Natalie: Orange Caramel, by far, had the worst concept of the year. “Shanghai Romance” was just awful. The outfits were ghastly and hella tacky, I didn’t like the makeup or the hair, and the overall idea was just WTF. Aegyo and Chinese outfits do not a concept make. And the overly bubbly and cutesy song did not please me.
Maddie: A concept who received very mixed reviews this year because of poor execution was SNSD’s The Boys. Their third studio album (excluding Japanese version of Girls Generation) was produced with globalization in mind, and their promotional song was intended to be their introduction to the West. Yet, despite raising high anticipation for their innovative and original new concept, the most-dominating girl group in K-pop fell short in meeting expectations. Their promotional photos for “The Boys,” depicting them as fairytale heroines, were beautifully photographed yet were misleading considering that their lead single portrayed a completely different image. The choreography and styling in their MV for “The Boys” were impeccable and nothing short of SNSD caliber, but something seemed to be lacking overall. This owed greatly to the fact that the solid connection between the heroine concept depicted on album cover was neither present in their promotional song nor was it strongly illustrated throughout the album. Although “The Boys” (Korean version) ranked number one on both the Gaon and Billboard K-pop Hot 100 music charts, the English version ranked at 62 in Korea and didn’t even place on Billboard’s charts. SNSD still had the best selling album this year in Korea, yet it seems something was definitely lost in translation.
Natalie: I’m going to disagree with Maddie and say that “The Boys” wasn’t a completely bad concept because I liked the idea that their concept had, despite being disappointed by what was actually presented. The concept pictures were pretty and fantastical – the girls were made to look like various fairy tale heroines. My favorites were Yoona, Yuri, and Taeyeon. So I was all geared up for something dreamy and whimsical but instead we were delivered “The Boys,” which left a lot to be desired in a lot of ways. There was little to no connection between “The Boys” music video or song and the concept pictures. There was nothing dreamy or whimsical about “The Boys.” There is no symbolism or meaning in “The Boys,” and if there is it was a very shoddy job (let’s leave symbolism to BEG, please). Still, the fashion in “The Boys” music video was cool and the makeup and hair were pretty (excluding Taeyeon’s Neapolitan hairstyle) and at least the girls all had their own outfits. Their stage performance outfits were freakin’ bomb. So although SNSD’s concept wasn’t the year’s best, I still liked it.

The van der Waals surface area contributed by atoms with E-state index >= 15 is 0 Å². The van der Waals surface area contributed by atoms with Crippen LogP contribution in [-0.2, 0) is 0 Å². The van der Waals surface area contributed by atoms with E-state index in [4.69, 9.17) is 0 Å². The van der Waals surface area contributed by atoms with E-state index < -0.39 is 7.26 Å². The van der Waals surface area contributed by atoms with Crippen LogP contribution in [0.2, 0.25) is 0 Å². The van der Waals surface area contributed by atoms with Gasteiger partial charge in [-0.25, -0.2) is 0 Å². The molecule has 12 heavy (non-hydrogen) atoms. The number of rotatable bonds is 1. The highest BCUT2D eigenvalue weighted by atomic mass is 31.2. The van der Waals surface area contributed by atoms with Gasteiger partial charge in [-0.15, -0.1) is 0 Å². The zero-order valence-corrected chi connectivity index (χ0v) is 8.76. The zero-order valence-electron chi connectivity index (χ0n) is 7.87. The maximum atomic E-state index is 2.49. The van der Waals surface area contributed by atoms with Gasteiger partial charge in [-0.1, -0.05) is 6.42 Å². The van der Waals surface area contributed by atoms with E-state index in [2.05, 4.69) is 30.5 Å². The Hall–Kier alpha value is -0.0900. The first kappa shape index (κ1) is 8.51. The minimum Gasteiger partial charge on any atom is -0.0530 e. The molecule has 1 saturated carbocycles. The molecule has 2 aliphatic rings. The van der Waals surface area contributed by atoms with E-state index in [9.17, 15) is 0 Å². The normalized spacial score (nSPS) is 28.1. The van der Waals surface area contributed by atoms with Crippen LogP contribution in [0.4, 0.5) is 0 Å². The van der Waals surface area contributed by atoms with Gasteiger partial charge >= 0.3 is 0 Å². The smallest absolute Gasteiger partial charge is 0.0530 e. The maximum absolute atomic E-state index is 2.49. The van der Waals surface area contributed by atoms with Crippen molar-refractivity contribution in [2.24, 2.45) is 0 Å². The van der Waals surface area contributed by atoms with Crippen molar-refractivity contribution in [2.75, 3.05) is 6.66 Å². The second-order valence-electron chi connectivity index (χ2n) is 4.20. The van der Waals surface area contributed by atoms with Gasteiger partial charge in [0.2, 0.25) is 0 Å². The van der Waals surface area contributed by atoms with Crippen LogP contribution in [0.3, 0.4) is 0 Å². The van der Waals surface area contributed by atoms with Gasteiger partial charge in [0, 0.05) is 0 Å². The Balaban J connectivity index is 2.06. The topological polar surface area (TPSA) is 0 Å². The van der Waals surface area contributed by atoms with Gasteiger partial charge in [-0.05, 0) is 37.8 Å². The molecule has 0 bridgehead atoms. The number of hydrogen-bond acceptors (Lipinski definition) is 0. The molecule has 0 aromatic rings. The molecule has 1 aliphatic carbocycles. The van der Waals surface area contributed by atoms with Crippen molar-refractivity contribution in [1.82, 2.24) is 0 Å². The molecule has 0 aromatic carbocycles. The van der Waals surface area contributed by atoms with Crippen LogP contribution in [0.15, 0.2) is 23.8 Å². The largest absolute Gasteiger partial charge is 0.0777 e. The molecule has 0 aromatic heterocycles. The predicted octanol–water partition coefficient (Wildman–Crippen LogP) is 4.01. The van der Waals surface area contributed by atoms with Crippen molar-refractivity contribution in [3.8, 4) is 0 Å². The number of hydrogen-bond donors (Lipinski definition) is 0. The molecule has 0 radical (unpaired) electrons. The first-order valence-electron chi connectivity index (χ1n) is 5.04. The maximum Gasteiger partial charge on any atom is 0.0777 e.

Jessie: It is pretty evident by now that SM Entertainment is unable to produce a concept that is consistent from beginning to end, and this was true with DBSK’s long awaited comeback that was supposed to show the “manlier” side of the duo. While “Keep Your Head Down” did feature fire and explosions and even some shoving matches, it also showcased a lot of cleavage, shoulder pads and diva poses. There was also liberal use of animal-print suits and fur, which doesn’t scream manly, unless worn in a fashion similar to that of Conan the Barbarian. The end result is not always good, but definitely not always bad which earns it a spot as an honorable mention.
Maddie: This third honorable mention goes to Cube Entertainment’s BEAST whose first studio album was as consistent as it was well executed. By releasing the first track entitled “Fact” as an intro movie/teaser to Fact and Fiction and following it with its second track “Fiction”, they presented their concept in a creative and comprehensible manner. The transition from inability to accept a break-up to the conscious decision to rewrite their story without an end was a seamless as the track arrangements, which resembled chapters of a novel. From the soft piano melody and poignant lyrics, BEAST broke away from their usual strong sound. The orchestra version of “Fiction” not only amplified the song’s emotionally level but also showed their musical range, and their unplugged version to “Lightless” gave a nice twist to the typical K-pop re-release of a previously recorded song on a new album. Now, although their album was cohesive and portrayed the dramatic novel concept, their promotional photos were very simple. I appreciated their minimalism and emphasis on texture and silhouette. I also acknowledge the difficulty in representing their concept without being melodramatic. How they choose to convey it overall gives them this recognition.
Concepts aren’t simply the integral part of album promotions, but at times also the depiction of the album’s overall concept. They are the first taste, the initial listen. For those who still buy physical copies, the anticipation and thrill in watching a teaser movie or the sequential release of promotional photos can be compared to the struggle in removing the plastic seal off a CD before inserting it in a car radio or laptop CD/DVD drive. Although some leave listeners hanging, others bring them in. Whether it be with a fierce symphonic sensorial experience, a whimsical ride on the Fantasy Express, or a killer electro pop dance beat, they all leave their impression transcending language and cultural barriers and isn’t that what music is supposed to do?